Bionic Vision Coming More Into Focus
In laboratory tests, researchers have used electrical stimulation of retinal cells to produce the same patterns of activity that occur when the retina sees a moving object.
In laboratory tests, researchers have used electrical stimulation of retinal cells to produce the same patterns of activity that occur when the retina sees a moving object. Although more work remains, this is a step toward restoring natural, high-fidelity vision to blind people, the researchers say. The work was funded in part by NIH.
Just 20 years ago, bionic vision was more a science fiction cliché than a realistic medical goal. But in the past few years, the first artificial vision technology has come on the market in the United States and Western Europe, allowing people who’ve been blinded by retinitis pigmentosa to regain some of their sight. While remarkable, the technology has its limits. It has enabled people to navigate through a doorway and even read headline-sized letters, but not to drive, jog down the street or see a loved one’s face.
A team based at Stanford University is working to improve the technology by targeting specific cells in the retina—the neural tissue at the back of the eye that converts light into electrical activity.
“We’ve found that we can reproduce natural patterns of activity in the retina with exquisite precision,” said Dr. E.J. Chichilnisky, a professor of neurosurgery at Stanford. The study was published in Neuron and was funded in part by NEI and NIBIB.
MDMA Can Be Fatal in Warm Environments
A moderate dose of MDMA, commonly known as Ecstasy or Molly, that is typically nonfatal in cool, quiet environments can be lethal in rats exposed to conditions that mimic the hot, crowded, social settings where the drug is often used by people, a study finds. Scientists have identified the therapeutically relevant cooling mechanism to enable effective interventions when faced with MDMA-induced hyperthermia. The study, published June 4 in the Journal of Neuroscience, was conducted by researchers at NIDA.
While MDMA can have a range of adverse health effects, previous studies have shown that high doses of MDMA increase body temperature, while results with moderate doses were inconsistent. This has led some people to assume that the drug is harmless if taken in moderation. However, this study shows that in rats even moderate doses of MDMA in certain environments can be dangerous because it interferes with the body’s ability to regulate temperature.
“We know that high doses of MDMA can sharply increase body temperature to potentially lead to organ failure or even death,” said NIDA director Dr. Nora Volkow. “However, this current study opens the possibility that even moderate doses could be deadly in certain conditions.”
Shining a Light on Memory
Using a flash of light, scientists have inactivated and then reactivated a memory in genetically engineered rats. The study, supported by NIH, is the first cause-and-effect evidence that strengthened connections between neurons are the stuff of memory.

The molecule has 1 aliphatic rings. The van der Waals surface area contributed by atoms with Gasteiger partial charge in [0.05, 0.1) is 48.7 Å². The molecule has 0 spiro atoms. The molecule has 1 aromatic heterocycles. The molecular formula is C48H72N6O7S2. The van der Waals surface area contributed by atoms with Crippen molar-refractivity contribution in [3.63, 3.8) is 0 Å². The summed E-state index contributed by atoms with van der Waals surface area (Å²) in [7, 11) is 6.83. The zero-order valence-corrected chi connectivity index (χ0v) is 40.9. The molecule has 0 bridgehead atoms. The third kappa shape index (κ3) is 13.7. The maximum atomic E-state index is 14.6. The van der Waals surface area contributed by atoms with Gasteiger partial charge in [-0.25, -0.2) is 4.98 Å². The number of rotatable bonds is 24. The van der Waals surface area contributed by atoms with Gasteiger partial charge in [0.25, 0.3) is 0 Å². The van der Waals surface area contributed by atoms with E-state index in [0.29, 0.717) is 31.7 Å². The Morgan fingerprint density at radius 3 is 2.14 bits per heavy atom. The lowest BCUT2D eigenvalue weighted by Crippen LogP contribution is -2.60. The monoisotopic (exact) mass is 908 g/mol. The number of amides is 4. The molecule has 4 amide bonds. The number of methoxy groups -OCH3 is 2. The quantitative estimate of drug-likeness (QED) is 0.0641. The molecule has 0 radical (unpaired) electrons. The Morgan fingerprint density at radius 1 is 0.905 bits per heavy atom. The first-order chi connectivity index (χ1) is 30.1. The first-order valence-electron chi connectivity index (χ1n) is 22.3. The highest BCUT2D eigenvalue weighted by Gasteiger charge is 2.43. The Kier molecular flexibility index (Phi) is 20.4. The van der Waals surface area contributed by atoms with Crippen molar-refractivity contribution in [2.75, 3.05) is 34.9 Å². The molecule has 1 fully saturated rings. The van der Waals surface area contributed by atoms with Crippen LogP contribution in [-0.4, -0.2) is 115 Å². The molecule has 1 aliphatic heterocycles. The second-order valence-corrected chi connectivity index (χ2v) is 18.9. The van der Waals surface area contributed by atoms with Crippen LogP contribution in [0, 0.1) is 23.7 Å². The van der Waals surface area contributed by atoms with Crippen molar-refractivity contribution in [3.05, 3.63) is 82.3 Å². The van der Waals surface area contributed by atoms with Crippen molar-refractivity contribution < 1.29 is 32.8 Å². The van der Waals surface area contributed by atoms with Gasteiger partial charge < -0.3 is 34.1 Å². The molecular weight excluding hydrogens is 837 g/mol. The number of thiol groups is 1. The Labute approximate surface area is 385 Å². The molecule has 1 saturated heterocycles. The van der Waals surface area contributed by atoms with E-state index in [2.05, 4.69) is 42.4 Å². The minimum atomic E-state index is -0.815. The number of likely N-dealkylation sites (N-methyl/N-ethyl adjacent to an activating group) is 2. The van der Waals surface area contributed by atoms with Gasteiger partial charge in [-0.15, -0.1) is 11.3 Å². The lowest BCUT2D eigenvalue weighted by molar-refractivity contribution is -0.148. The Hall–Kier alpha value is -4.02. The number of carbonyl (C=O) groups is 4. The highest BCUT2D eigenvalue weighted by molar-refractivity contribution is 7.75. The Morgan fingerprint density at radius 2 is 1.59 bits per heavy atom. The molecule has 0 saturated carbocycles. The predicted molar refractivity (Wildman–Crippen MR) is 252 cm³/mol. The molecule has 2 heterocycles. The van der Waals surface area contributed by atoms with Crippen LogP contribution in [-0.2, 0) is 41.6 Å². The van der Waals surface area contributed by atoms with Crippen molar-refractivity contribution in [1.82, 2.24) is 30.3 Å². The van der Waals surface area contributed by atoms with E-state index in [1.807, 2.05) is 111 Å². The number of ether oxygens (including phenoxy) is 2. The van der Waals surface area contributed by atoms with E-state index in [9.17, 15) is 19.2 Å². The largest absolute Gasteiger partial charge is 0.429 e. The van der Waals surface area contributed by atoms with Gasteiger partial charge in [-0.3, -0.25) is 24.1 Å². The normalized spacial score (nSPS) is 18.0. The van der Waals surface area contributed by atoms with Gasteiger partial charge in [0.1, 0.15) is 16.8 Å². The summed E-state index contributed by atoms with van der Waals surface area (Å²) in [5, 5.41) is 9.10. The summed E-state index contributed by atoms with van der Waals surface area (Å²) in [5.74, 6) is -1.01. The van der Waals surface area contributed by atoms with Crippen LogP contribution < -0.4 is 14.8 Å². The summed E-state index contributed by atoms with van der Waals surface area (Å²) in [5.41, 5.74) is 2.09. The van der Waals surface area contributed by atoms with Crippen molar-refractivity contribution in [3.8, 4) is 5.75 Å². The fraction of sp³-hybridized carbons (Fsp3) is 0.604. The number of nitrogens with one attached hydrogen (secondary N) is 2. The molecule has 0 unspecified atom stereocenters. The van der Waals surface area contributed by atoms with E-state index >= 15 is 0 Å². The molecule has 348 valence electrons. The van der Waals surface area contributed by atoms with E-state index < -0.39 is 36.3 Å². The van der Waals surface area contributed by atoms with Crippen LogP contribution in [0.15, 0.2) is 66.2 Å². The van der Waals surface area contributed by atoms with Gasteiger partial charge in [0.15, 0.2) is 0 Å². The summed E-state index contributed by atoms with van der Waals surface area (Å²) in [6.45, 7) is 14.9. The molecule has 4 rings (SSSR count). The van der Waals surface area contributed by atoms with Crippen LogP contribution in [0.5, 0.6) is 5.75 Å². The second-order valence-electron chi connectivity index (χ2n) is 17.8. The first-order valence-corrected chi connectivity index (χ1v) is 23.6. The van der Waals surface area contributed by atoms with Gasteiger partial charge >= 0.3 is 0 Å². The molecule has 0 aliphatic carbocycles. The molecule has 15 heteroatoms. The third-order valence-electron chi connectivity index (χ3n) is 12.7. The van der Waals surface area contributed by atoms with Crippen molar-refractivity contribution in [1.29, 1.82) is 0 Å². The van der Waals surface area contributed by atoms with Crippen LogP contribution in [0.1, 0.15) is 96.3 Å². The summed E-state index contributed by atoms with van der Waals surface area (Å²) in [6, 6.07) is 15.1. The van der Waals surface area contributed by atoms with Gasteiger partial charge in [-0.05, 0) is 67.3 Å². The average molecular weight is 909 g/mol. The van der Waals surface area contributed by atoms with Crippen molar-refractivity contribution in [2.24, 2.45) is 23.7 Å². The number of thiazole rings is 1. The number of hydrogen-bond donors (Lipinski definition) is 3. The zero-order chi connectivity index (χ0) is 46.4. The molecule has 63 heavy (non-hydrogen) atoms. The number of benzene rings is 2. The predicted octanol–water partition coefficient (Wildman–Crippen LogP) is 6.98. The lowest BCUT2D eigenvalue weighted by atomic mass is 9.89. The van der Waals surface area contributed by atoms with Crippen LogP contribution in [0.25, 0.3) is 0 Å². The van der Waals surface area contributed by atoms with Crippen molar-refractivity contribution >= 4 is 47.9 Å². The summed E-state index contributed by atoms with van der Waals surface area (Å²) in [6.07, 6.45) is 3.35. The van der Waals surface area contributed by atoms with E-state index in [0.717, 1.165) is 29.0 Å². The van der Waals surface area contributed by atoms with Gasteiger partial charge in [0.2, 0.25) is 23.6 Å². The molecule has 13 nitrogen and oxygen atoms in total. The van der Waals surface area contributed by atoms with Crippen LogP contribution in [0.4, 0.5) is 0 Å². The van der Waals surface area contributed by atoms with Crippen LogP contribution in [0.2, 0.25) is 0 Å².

“Our results add to mounting evidence that the brain represents a memory by forming assemblies of neurons with strengthened connections, or synapses,” explained Dr. Roberto Malinow of the University of California, San Diego, an NIMH grantee. “Further, the findings suggest that weakening synapses likely disassembles neuronal assemblies to inactivate a memory.”
Malinow, Dr. Roger Tsien, an NINDS grantee, and other UCSD colleagues reported June 1 in the journal Nature on their findings using cutting-edge optical/gene-based technology.
“Beyond potential applications in disorders of memory deficiency, such as dementia, this improved understanding of how memory works may hold clues to taking control of runaway emotional memories in mental illnesses, such as post-traumatic stress disorder,” said NIMH director Dr. Thomas Insel.
Physical Activity Can Help Maintain Mobility in Older People
A carefully structured, moderate physical activity program can reduce risk of losing the ability to walk without assistance, perhaps the single most important factor in whether vulnerable older people can maintain their independence, a study has found.
Older people who lose their mobility have higher rates of disease, disability and death. Research has shown the benefits of regular physical activity for a variety of populations and health conditions. But none has identified a specific intervention to prevent mobility disability.
In a large clinical study supported by NIH, researchers found that a regular, balanced and moderate physical activity program followed for an average of 2.6 years reduced the risk of major mobility disability by 18 percent in an elderly, vulnerable population.
Results were published online May 27 in the Journal of the American Medical Association.